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I'm using 10 servos. I know I can't power them with my arduino, so I want to use AA batteries to power them. How many AA batteries do I need then and how long will they last?

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closed as unclear what you're asking by PeterJ, Daniel Grillo, nidhin, Dave Tweed May 10 '15 at 15:16

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    \$\begingroup\$ Check the current consumption of 1 servo and the AA battery current capacity. \$\endgroup\$ – Mike Spark May 8 '15 at 10:45
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The answer is somewhere between one and one billion AA batteries. You first need to know how much current the servos will consume. That, of course, depends on what the servos are, what they are driving, and how often and how far they move.

You need to ensure that you are providing the right voltage for your servos. You certainly don't want to be driving that number of servos direct from the Arduino's 5V pin, so you will want to run them direct from the AA batteries themselves. So check the voltage that the servos need, and provide that voltage in batteries. 6V is a common voltage for servos, and so 4xAA batteries (4x1.5 = 6) would provide the right voltage.

Would they provide enough current? Possibly, possibly not. If you can run 2 servos off 4x AA batteries but adding the 3rd makes it unreliable with brown-outs then you obviously need more. So you would need to add another group of 4 AA batteries in parallel with the previous group. That arrangement is known as "4S2P" or "4 batteries in series, and 2 chains in parallel". The voltage stays at 6V (4x1.5) but the current capacity is doubled.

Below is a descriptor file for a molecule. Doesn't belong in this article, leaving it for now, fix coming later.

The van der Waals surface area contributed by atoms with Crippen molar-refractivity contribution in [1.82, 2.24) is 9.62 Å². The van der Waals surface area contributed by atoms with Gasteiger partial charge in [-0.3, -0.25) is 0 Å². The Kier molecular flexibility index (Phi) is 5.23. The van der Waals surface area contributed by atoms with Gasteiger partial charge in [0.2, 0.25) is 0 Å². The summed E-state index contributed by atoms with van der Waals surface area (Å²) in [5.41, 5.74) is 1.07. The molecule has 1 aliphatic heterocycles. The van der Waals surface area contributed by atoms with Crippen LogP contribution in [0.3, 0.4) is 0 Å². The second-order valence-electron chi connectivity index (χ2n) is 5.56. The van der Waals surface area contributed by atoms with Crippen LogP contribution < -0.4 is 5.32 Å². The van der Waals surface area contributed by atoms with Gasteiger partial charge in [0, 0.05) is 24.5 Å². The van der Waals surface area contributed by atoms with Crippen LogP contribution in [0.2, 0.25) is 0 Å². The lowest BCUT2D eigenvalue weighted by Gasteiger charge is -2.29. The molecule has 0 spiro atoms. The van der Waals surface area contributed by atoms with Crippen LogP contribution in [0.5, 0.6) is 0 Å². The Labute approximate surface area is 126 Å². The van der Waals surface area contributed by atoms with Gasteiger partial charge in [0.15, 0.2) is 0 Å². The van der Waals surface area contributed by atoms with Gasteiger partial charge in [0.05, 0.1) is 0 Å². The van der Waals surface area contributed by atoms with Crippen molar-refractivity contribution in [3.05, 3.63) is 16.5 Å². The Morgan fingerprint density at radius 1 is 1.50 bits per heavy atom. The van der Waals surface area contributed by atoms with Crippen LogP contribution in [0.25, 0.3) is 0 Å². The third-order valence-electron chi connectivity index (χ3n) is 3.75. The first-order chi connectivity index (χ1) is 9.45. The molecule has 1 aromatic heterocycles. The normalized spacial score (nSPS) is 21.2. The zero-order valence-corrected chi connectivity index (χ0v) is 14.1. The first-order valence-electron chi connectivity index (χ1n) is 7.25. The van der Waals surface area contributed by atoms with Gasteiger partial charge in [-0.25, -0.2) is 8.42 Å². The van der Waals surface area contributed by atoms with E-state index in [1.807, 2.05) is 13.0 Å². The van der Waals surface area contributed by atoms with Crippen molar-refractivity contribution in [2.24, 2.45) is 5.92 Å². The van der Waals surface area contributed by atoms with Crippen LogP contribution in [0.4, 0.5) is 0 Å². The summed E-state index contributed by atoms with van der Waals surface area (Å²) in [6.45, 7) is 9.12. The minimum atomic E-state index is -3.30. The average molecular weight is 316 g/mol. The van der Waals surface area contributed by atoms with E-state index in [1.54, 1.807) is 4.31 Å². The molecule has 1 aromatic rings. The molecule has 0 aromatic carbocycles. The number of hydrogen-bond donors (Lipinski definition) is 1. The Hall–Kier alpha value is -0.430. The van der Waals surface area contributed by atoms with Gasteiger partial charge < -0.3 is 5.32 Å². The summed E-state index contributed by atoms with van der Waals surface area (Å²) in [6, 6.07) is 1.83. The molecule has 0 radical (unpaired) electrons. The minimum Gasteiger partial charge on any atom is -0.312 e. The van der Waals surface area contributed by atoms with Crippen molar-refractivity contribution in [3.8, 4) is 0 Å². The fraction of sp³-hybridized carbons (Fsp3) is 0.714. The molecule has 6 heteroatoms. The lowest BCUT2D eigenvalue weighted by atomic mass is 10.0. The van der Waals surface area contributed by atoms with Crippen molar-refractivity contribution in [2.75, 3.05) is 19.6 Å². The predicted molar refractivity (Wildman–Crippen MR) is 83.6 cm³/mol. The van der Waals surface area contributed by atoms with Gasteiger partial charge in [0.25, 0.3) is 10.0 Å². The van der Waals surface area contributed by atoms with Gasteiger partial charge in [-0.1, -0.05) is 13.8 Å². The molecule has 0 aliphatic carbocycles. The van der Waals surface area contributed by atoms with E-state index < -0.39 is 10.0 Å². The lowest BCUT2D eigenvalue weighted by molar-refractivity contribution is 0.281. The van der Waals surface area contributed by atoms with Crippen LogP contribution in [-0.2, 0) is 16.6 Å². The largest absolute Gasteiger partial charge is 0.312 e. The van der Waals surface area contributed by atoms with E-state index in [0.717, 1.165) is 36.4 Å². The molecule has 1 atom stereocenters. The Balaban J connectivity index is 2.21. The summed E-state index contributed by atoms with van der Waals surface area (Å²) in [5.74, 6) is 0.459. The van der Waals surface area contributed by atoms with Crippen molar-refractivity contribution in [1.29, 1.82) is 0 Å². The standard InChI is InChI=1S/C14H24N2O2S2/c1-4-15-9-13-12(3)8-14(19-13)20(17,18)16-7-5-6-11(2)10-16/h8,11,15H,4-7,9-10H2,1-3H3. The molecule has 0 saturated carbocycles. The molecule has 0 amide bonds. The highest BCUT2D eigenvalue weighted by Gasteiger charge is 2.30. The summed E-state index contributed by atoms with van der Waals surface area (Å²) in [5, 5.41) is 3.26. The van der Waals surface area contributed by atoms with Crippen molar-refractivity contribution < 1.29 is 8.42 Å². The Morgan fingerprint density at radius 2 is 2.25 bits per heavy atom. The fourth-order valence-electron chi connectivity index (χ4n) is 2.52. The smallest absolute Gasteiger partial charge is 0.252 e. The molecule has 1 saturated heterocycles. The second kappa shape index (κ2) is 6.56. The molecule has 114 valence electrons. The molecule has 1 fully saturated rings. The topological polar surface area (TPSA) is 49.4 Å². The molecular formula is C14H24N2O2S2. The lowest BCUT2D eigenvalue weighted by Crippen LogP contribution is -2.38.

Add as many chains in parallel as you need - the more you add the longer the batteries will last.

Once you have all your 10 servos connected and running off enough batteries you may be able to predict the length of time the batteries will last. Batteries have a capacity measured in milli-amp-hours, or mAh. This is the amount of current they can provide over a single hour before the battery is considered flat. So if you can then measure the average current the whole setup is using then you can calculate how many hours it would take to rack up that "mAh" limit.

Say you use 2000mAh batteries (typical for AA batteries). That is 2A for one hour. Or, if you draw less, say 1A, then it would be for 2 hours. Of course, this is only a "rule of thumb" and different current draws will cause the battery to discharge in different ways giving slightly different results. But it's good enough for a rough estimate.

So say your system draws on average 3A, and you have 4 chains of 2000mA batteries in parallel. That's a total of 2000x4=10,000mAh (or 10Ah to change the order of magnitude of the units). At 3A from a 10Ah battery bank would be 10Ah / 3A = 3.3333 or around three-and-a-half hours of operation.

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  • \$\begingroup\$ Good answer, but can you elaborate on why one billion and one batteries is not possible? Is there some kind of universal battery servo tipping point? \$\endgroup\$ – geometrikal May 8 '15 at 11:54
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    \$\begingroup\$ @geometrikal Yes. After one billion batteries the mass becomes so great that the bateries collapse under their own gravity and fuse together into a self-aware planetoid. Oh, and that's a UK (real) billion, not a US (fake) billion that is a mere thousand million. \$\endgroup\$ – Majenko May 8 '15 at 12:16
  • \$\begingroup\$ ^ oh damn, this is amazing \$\endgroup\$ – KyranF May 8 '15 at 15:25
  • \$\begingroup\$ X-D ...Now we know what Elon Musk's real plan is with his new 'home battery'. I always knew he was an evil genius. \$\endgroup\$ – geometrikal May 9 '15 at 3:18
  • \$\begingroup\$ But he's American, so he's 1,000 times less an evil genius than a real British evil genius. I mean, why do you think all the real evil geniuses in the films are British...? \$\endgroup\$ – Majenko May 9 '15 at 7:46

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